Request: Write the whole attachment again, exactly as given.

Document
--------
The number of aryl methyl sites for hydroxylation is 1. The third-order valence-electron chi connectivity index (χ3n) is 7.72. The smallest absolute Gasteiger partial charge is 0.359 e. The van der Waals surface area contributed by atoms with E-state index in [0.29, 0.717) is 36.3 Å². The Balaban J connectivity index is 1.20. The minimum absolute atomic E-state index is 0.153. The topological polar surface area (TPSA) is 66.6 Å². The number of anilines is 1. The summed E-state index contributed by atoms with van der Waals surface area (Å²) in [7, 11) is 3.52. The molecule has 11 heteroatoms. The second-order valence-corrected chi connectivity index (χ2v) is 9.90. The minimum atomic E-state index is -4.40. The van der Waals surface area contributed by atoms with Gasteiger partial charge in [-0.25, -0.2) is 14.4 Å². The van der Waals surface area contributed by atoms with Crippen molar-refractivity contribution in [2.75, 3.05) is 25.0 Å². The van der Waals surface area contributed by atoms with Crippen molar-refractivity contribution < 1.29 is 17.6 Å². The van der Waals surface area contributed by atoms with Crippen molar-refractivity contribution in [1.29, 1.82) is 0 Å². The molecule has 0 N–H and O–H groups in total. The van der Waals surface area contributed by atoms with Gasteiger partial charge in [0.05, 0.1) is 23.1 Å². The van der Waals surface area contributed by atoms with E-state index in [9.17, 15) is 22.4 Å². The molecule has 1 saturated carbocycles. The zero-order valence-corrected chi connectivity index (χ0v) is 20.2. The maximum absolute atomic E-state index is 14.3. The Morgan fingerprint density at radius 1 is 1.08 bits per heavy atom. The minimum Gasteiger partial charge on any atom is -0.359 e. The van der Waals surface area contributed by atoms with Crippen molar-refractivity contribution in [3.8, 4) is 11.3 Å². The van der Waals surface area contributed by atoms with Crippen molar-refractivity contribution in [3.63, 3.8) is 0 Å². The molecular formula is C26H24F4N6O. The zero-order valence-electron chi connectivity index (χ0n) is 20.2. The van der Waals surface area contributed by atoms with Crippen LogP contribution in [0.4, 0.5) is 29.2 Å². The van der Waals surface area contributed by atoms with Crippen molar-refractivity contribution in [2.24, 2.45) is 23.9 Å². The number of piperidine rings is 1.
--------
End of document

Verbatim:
The number of aryl methyl sites for hydroxylation is 1. The third-order valence-electron chi connectivity index (χ3n) is 7.72. The smallest absolute Gasteiger partial charge is 0.359 e. The van der Waals surface area contributed by atoms with E-state index in [0.29, 0.717) is 36.3 Å². The Balaban J connectivity index is 1.20. The minimum absolute atomic E-state index is 0.153. The topological polar surface area (TPSA) is 66.6 Å². The number of anilines is 1. The summed E-state index contributed by atoms with van der Waals surface area (Å²) in [7, 11) is 3.52. The molecule has 11 heteroatoms. The second-order valence-corrected chi connectivity index (χ2v) is 9.90. The minimum atomic E-state index is -4.40. The van der Waals surface area contributed by atoms with Gasteiger partial charge in [-0.25, -0.2) is 14.4 Å². The van der Waals surface area contributed by atoms with Crippen molar-refractivity contribution in [2.75, 3.05) is 25.0 Å². The van der Waals surface area contributed by atoms with Crippen molar-refractivity contribution < 1.29 is 17.6 Å². The van der Waals surface area contributed by atoms with Crippen molar-refractivity contribution in [1.29, 1.82) is 0 Å². The molecule has 0 N–H and O–H groups in total. The van der Waals surface area contributed by atoms with Gasteiger partial charge in [0.05, 0.1) is 23.1 Å². The van der Waals surface area contributed by atoms with E-state index in [9.17, 15) is 22.4 Å². The molecule has 1 saturated carbocycles. The zero-order valence-corrected chi connectivity index (χ0v) is 20.2. The maximum absolute atomic E-state index is 14.3. The Morgan fingerprint density at radius 1 is 1.08 bits per heavy atom. The minimum Gasteiger partial charge on any atom is -0.359 e. The van der Waals surface area contributed by atoms with Crippen molar-refractivity contribution in [3.8, 4) is 11.3 Å². The van der Waals surface area contributed by atoms with Crippen molar-refractivity contribution in [3.63, 3.8) is 0 Å². The molecular formula is C26H24F4N6O. The zero-order valence-electron chi connectivity index (χ0n) is 20.2. The van der Waals surface area contributed by atoms with Crippen LogP contribution in [0.4, 0.5) is 29.2 Å². The van der Waals surface area contributed by atoms with Crippen molar-refractivity contribution in [2.24, 2.45) is 23.9 Å². The number of piperidine rings is 1.